Officials In Douglas County Seek Changes In Kansas’ Review Of Saltwater Injection Wells
The governments of Douglas County and Lawrence are calling for changes to Kansas regulations amid an energy company’s proposal to pump wastewater into wells in rural Eudora.
Among their concerns, the local officials argue that the public deserves a 60-day protest period — twice as long as the current allowance — when companies seek to operate such wells in or near their communities.
Douglas County Commissioner Nancy Thellman said the goal is “good public process.”
In its current format, she said, “the process itself is really weighted against the ability of the citizens to be heard.”
The county and city say a longer public comment period would better suit the schedules of city and county commissioners, so that they can study any potential effects and discuss them during their public meetings.
Local governments don’t have authority to block applications by oil and gas companies to build and operate fluid injection wells within their boundaries — that power rests with the Kansas Corporation Commission. But, like members of the public, they can view application materials and file letters of protest.
Douglas County Administrator Craig Weinaug said the county wants more time and information to determine whether a proposal by Florida-based Midstates Energy Operating LLC to operate two wells poses any risks for water contamination or earthquakes.
“We think that as government officials we have an obligation to make sure when something like this is done, it’s done in a way that it protects the public,” Weinaug said. “So we are asking, ‘What has the Corporation Commission done to make those determinations?’ And once we get an answer on what they have done, we’d like a chance to question it, add additional information, so we can decide whether they’ve done a good job in protecting our interests.”
In the latest example of growing public interest in saltwater injection, Lawrence and Douglas County officials sent a joint letter last week to the KCC.
Saltwater injection consists of pouring — with or without pressurization — brine down a well either to dispose of it or to assist in extracting oil and gas. The saltwater is wastewater that is itself churned up in the course of oil or gas production and can contain chemicals.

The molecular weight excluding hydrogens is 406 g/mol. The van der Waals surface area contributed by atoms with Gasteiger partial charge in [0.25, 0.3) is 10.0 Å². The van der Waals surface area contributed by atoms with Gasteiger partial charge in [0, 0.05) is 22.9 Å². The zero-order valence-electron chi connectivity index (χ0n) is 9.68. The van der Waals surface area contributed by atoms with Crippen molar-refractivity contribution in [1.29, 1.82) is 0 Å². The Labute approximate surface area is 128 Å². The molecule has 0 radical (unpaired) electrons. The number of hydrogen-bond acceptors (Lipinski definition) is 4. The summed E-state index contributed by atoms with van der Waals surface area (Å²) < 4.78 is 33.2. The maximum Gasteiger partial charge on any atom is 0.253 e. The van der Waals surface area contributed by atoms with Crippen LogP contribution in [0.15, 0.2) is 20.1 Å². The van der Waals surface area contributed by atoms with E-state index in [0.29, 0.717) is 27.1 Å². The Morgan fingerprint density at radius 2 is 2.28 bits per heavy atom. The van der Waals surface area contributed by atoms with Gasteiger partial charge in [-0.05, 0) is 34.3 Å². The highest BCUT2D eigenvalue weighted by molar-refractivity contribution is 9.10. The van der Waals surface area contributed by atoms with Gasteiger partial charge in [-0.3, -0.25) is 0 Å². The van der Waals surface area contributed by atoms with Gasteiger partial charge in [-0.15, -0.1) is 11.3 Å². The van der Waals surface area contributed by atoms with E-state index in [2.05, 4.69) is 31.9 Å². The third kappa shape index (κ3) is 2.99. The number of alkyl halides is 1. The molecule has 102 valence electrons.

A spike in earthquakes in Oklahoma and south-central Kansas in recent years has fueled public concerns about saltwater injection because geophysicists have pinned a rise in seismic activity on saltwater disposal wells.
In some parts of that region, operators can inject upwards of 15,000 barrels of brine into each well per day. Since 2009, thousands of temblors with a magnitude of 2.7 or higher — meaning quakes strong enough to be felt by people — have struck the region.
Wells are marked active or inactive based on whether they reported saltwater injection in 2016, the most current data available. EOR (enhanced oil recovery) wells inject saltwater to help extract oil. SWD (saltwater disposal) wells inject saltwater to get rid of it. Data source: Kansas Corporation Commission. Map: Celia Llopis-Jepsen/Kansas News Service.
The permits sought by Midstates Energy in Douglas County are for extraction rather than disposal wells, according to documents filed with the KCC. The company is seeking to inject 100 barrels of brine per day into the two wells to assist in oil or gas production.
Bruce Presgrave, a USGS supervisory geophysicist at the National Earthquake Information Center in Golden, Colorado, said it’s impossible to know whether a proposed saltwater injection site will cause earthquakes. In some places, higher-volume wells don’t cause quakes, while lower-volume wells in other locations do.
“There’s no magic formula that works everywhere,” Presgrave said. “That’s part of the problem.”